Although about 50 Americans die each year from bee or wasp stings, these wounds for most people are little more than a pain in the neck, toe, arm, wherever.
Grandma might have bound a slice of raw onion over the sting or asked grandpa to spit tobacco juice on it, but there's no sure-fire cure for the sting, says beekeeping instructor Dewey Caron, associate professor of entomology at the University of Maryland.
There are several home remedies, however, that can soothe the three stages of a sting: pain, swelling and itching.
"The initial pain should go away in about five minutes," Caron said. "Many people like to apply something cool (mud or cold water) to take the victim's mind off the pain." Alcohol or chicken soup "taken internally" might do the same.
"Swelling can start a few minutes after the sting and persist a number of days," Caron said. "An ice cube in a washcloth or a paste of meat tenderizer or baking soda and water may help it feel better, but probably won't reduce the swelling." Aspirin may be helpful
Nail polish or ammonia, used by some people, can be harmful because the sting is an open wound.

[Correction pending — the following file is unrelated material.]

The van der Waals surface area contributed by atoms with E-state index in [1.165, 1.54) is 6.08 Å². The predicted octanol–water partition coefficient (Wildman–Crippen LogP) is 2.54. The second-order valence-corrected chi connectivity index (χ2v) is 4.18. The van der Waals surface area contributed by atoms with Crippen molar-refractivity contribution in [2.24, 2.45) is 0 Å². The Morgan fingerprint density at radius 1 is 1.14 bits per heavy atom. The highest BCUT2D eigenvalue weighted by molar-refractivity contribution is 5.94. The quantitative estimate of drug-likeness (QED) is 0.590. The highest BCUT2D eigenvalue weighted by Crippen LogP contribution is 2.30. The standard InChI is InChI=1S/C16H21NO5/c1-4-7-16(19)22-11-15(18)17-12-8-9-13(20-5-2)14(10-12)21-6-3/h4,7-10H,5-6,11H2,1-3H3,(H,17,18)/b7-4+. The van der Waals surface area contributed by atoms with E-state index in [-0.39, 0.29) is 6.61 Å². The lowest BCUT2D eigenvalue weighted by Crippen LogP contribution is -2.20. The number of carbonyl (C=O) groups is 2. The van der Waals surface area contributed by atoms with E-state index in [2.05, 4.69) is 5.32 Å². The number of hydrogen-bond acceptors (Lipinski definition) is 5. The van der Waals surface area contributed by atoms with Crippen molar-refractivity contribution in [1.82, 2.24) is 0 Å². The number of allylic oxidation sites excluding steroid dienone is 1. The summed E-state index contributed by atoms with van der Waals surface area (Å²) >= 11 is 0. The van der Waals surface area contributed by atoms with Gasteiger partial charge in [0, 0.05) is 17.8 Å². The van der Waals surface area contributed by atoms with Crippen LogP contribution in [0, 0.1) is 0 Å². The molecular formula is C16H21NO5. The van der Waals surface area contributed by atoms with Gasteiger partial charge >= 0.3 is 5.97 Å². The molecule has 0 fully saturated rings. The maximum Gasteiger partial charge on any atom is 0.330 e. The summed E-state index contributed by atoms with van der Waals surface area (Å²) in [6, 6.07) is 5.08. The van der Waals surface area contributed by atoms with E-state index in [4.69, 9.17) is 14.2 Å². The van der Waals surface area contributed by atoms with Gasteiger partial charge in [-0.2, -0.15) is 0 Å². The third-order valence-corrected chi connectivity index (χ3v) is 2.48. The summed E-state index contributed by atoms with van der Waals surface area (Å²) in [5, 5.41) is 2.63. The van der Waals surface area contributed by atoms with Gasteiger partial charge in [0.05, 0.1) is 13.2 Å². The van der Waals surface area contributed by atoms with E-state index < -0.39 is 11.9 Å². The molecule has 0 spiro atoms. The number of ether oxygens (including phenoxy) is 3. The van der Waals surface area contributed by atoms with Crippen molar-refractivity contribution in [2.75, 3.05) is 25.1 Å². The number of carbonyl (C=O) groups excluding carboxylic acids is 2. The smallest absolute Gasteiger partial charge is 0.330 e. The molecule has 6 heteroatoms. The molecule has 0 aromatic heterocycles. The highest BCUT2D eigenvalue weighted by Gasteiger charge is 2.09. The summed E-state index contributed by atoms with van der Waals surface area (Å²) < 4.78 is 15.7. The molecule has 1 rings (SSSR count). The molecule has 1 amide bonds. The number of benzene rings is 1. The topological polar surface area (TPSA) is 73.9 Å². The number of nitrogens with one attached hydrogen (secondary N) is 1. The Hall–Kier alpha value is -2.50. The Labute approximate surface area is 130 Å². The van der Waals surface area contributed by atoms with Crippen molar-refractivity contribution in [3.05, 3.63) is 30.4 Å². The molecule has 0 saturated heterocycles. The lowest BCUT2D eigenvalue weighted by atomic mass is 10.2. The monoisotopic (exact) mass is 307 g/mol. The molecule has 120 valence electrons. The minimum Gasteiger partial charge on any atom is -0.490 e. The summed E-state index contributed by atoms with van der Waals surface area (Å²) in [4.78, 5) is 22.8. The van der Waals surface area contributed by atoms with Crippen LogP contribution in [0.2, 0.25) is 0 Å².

First-aid cream or antihistimine ointment is beneficial when the sting reaches the itching stage. "It has a double effect of cutting down on itching and reducing the chance of infection," Caron said.
For a small minority, about 6 out of every 1,000 people, "killer bees" can be a reality if they cause an allergic reaction. If the victim experiences swelling away from the sting site-in the armpit, neck or face after being stung on the toe, for example-or tightness in the chest, dizziness, nausea, extreme itching within 15 minutes after a sting, or fainting, get him to a doctor immediately.
Most people respond quickly to a shot of Adrenalin, Caron said. Persons diagnosed as allergic may get a doctor's prescriptions for an emergency injection kit. Or they can undergo a long-term desensitization procedure.
Multiple stings may result in added discomfort, but will not increase a person's chance of an allergic reaction, said Caron. A person is either allergic or not, although some people may be allergic to the sting of on type of insect, but not another.
The term "bee sting" is often used when the actual culprit is a wasp. Honeybees rarely sting (unless you're running barefoot throuhg their field of clover and step on one). Members of the wasp family, such as the yellow jacket, are the nasty buzzers who terorize you for your soft drink.
While bees leave their stinger in their victim and die afterwards, wasps live on to sting another day. CAPTION: Picture, no caption